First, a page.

Thursday, February 10, 2011

Still playing the Dozens, eh?

Most of us know playing the dozens as an African-American custom in which two competitors -- usually males -- go head to head in a competition of comedic trash talk. It’s really just two people insulting each other sometimes in lieu of fighting. Let’s call it verbal sparring.

When I was a kid we called it “capping on.” (ex. “Dag, Ms. Cortada we jus capping on each other”). In some areas it’s called “cracking on,” “ranking on,” or whatever, but I do remember the scruffiest boy in the class had the best comebacks. Sometimes it was the kid who smelled like pee, but geez homeboy was funny, he’d cut you clean.

Anyway, the term “the dozens” is believed to refer to the devaluing on the auction block of slaves who were past their prime, deformed, aged or who after years of back-breaking toil, no longer were capable of hard labor. These slaves often were sold by the dozen. In the book African American Oral Traditions in Louisiana, African American author and professor Mona Lisa Saloy writes:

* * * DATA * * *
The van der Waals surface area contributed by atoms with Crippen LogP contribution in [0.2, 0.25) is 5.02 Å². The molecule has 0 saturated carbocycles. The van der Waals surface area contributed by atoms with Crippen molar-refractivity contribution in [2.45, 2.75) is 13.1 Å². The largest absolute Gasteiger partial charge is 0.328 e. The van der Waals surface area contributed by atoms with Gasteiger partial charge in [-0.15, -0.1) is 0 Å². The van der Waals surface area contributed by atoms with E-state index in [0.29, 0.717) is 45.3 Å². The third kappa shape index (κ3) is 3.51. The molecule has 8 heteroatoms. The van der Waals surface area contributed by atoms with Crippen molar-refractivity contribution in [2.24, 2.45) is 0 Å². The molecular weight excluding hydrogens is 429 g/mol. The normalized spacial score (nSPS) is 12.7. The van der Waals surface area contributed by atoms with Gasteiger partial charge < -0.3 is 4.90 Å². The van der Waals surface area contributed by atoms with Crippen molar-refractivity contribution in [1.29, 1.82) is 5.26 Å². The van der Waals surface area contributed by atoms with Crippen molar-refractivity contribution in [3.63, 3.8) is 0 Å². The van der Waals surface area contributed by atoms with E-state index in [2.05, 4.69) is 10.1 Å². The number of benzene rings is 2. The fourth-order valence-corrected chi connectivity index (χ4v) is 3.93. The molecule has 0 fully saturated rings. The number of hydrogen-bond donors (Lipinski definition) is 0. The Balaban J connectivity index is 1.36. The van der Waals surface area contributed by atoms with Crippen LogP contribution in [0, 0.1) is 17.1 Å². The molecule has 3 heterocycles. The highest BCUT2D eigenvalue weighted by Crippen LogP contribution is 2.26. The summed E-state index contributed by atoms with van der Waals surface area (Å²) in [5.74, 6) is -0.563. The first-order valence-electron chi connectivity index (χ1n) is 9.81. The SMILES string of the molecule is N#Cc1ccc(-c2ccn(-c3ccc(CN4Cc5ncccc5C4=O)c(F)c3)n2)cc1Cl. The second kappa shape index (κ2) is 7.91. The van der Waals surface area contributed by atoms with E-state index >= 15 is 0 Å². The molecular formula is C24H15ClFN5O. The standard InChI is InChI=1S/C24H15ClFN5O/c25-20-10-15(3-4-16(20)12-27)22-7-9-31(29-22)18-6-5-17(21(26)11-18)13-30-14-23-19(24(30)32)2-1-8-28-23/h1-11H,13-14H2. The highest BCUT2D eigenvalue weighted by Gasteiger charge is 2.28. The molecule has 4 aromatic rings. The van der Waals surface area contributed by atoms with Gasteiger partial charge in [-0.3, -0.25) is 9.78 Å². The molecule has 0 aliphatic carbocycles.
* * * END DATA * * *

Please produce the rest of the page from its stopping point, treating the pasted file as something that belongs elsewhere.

"The dozens has its origins in the slave trade of New Orleans where deformed slaves—generally slaves punished with dismemberment for disobedience—were grouped in lots of a 'cheap dozen' for sale to slave owners. For a Black to be sold as part of the 'dozens' was the lowest blow possible”

Some would even add that when violence among slaves was a property crime with potentially draconian consequences. Verbal sparring became a substitute for physical contention amongst slaves. Meaning when we couldn’t physically hit one another we delivered verbal blows. Deep, right?